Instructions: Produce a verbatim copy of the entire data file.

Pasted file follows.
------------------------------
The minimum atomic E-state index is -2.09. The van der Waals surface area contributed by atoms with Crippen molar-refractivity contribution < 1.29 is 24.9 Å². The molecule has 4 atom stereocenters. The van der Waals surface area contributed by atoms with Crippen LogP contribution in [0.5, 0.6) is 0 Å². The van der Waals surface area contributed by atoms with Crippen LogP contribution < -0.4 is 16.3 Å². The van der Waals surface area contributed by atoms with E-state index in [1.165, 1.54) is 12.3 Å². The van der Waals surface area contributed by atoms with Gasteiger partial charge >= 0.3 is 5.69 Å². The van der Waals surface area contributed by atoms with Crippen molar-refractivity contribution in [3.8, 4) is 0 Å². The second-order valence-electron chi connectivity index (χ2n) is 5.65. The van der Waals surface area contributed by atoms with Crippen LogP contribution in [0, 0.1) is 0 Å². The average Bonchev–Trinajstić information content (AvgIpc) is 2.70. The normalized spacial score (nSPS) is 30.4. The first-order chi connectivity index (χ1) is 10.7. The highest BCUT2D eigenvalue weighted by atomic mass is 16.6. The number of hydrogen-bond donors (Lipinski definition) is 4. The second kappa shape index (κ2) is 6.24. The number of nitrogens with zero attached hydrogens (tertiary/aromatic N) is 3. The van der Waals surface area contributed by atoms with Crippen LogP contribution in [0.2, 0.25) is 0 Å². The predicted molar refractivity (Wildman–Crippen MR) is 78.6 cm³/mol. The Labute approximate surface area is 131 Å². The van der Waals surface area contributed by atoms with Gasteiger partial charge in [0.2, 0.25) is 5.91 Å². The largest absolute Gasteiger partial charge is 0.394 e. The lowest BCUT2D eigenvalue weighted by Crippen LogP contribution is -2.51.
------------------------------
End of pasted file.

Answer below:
The minimum atomic E-state index is -2.09. The van der Waals surface area contributed by atoms with Crippen molar-refractivity contribution < 1.29 is 24.9 Å². The molecule has 4 atom stereocenters. The van der Waals surface area contributed by atoms with Crippen LogP contribution in [0.5, 0.6) is 0 Å². The van der Waals surface area contributed by atoms with Crippen LogP contribution < -0.4 is 16.3 Å². The van der Waals surface area contributed by atoms with E-state index in [1.165, 1.54) is 12.3 Å². The van der Waals surface area contributed by atoms with Gasteiger partial charge >= 0.3 is 5.69 Å². The van der Waals surface area contributed by atoms with Crippen molar-refractivity contribution in [3.8, 4) is 0 Å². The second-order valence-electron chi connectivity index (χ2n) is 5.65. The van der Waals surface area contributed by atoms with Crippen LogP contribution in [0, 0.1) is 0 Å². The average Bonchev–Trinajstić information content (AvgIpc) is 2.70. The normalized spacial score (nSPS) is 30.4. The first-order chi connectivity index (χ1) is 10.7. The highest BCUT2D eigenvalue weighted by atomic mass is 16.6. The number of hydrogen-bond donors (Lipinski definition) is 4. The second kappa shape index (κ2) is 6.24. The number of nitrogens with zero attached hydrogens (tertiary/aromatic N) is 3. The van der Waals surface area contributed by atoms with Crippen LogP contribution in [0.2, 0.25) is 0 Å². The predicted molar refractivity (Wildman–Crippen MR) is 78.6 cm³/mol. The Labute approximate surface area is 131 Å². The van der Waals surface area contributed by atoms with Gasteiger partial charge in [0.2, 0.25) is 5.91 Å². The largest absolute Gasteiger partial charge is 0.394 e. The lowest BCUT2D eigenvalue weighted by Crippen LogP contribution is -2.51.